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Hawaii’s issue with Bitcoin businesses has an obvious and easy solution.

This week Coinbase, one of the world’s largest and most trusted digital currency companies, announced that it would be suspending operations in Hawaii. The move follows a decision made by the state’s Division of Financial Institutions to impose unreasonable solvency requirements on the company. Coinbase’s Juan Suarez describes the situation:

In September of last year the DFI informed Coinbase that it imposed a policy which would set Hawaii apart from nearly every other state in America and which will make it impossible for Coinbase to operate there: Coinbase and other digital currency businesses will be required to maintain cash reserves (or similar, liquid assets referred to as “permissible investments”) in an amount equal to the aggregate face value of digital currency funds held on behalf of customers. In other words, if Coinbase holds one bitcoin for a Hawaii customer, the practical outcome of this policy will require Coinbase to also hold the equivalent cash value of that bitcoin, currently well over $1,000, as redundant collateral.

This policy is obviously untenable. No digital currency business — and frankly, no commercially viable business anywhere — has the capital to supplement every customer bitcoin with redundant dollar collateral.

Coinbase is being asked to hold not only their customer’s bitcoin, but also the equivalent value in cash (or some other liquid asset). Unfortunately Hawaii does not recognize digital currencies as an acceptable liquid asset for this purpose. That means Coinbase has a reserve requirement at least double that which would be expected of any other business that holds customer funds. Clearly this is a huge burden to place on a small startup in a burgeoning industry. It should come as so no surprise that Coinbase chose to leave the state rather than attempt to comply with such an onerous rule.

Solvency requirements are an important consumer protection tool and permissible investments rules help businesses manage those requirements. In our State Digital Currency Principles and Framework we lay out how and why these rules need to be updated to reflect the modern technology landscape:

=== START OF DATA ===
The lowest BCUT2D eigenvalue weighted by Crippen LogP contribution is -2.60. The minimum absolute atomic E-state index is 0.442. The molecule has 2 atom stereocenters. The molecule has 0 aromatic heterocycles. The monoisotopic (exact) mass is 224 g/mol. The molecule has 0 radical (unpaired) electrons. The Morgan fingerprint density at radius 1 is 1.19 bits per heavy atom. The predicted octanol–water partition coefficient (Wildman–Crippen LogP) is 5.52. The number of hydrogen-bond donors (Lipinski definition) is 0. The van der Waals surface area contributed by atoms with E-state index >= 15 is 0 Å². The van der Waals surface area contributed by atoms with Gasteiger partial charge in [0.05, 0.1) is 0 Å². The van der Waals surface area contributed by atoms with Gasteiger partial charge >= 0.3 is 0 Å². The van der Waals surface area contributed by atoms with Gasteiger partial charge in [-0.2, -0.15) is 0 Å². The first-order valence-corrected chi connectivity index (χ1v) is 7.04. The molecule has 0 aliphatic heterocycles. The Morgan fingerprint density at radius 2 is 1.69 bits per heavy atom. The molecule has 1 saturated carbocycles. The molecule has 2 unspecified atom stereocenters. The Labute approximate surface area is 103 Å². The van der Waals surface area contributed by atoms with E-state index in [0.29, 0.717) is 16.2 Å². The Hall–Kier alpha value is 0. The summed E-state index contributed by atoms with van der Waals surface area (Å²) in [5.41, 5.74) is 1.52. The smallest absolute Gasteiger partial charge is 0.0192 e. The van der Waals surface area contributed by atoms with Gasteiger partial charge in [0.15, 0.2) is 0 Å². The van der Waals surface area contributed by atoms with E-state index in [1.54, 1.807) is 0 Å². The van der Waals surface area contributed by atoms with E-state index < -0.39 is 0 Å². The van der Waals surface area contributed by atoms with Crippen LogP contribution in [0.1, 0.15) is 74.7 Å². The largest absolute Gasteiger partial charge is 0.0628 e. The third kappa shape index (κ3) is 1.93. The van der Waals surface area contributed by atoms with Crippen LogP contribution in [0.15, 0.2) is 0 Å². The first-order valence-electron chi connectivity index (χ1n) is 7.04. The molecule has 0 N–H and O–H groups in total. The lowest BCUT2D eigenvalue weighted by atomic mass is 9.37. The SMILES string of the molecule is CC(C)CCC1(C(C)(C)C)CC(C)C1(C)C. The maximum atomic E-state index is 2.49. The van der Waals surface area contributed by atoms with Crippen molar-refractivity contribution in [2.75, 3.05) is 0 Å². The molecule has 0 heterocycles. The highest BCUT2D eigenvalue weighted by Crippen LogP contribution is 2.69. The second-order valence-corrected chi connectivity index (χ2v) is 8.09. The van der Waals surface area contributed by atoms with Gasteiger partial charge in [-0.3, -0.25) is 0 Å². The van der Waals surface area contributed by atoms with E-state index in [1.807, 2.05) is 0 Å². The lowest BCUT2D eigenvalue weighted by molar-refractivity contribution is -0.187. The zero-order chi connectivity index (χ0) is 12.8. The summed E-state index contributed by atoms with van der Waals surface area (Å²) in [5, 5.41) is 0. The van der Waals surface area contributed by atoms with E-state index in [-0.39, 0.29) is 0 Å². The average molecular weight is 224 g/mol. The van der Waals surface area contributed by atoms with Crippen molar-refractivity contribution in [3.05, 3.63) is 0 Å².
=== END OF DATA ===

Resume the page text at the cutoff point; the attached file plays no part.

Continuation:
To protect consumers, Digital Currency Transmitters, as with licensed money transmitters, should be required to have sufficient capital reserves on hand to guarantee the solvency of the institution. In money transmission licensing, these reserves can usually be satisfied by holding cash. California, for example, lists cash as an eligible security for the purposes of capital requirements in money transmission licensing. Allowing the transmitter to hold cash avoids a situation where the business must hold illiquid assets alongside and in duplication to any liquid (i.e. cash) assets held in order to quickly make good on outstanding payment orders. Digital currency transmitters should face similar standards. If the business holds digital assets in the form and amount deposited by their customer, it should not also have to hold duplicative reserves in some other form.

Bitcoin and its fellow digital currencies are inherently liquid assets that must be recognized as permissible investments. Cryptocurrency solvency can be proved instantly and in real-time, which could make them superior to even cash for this purpose. States which do not see this will find themselves falling behind the times.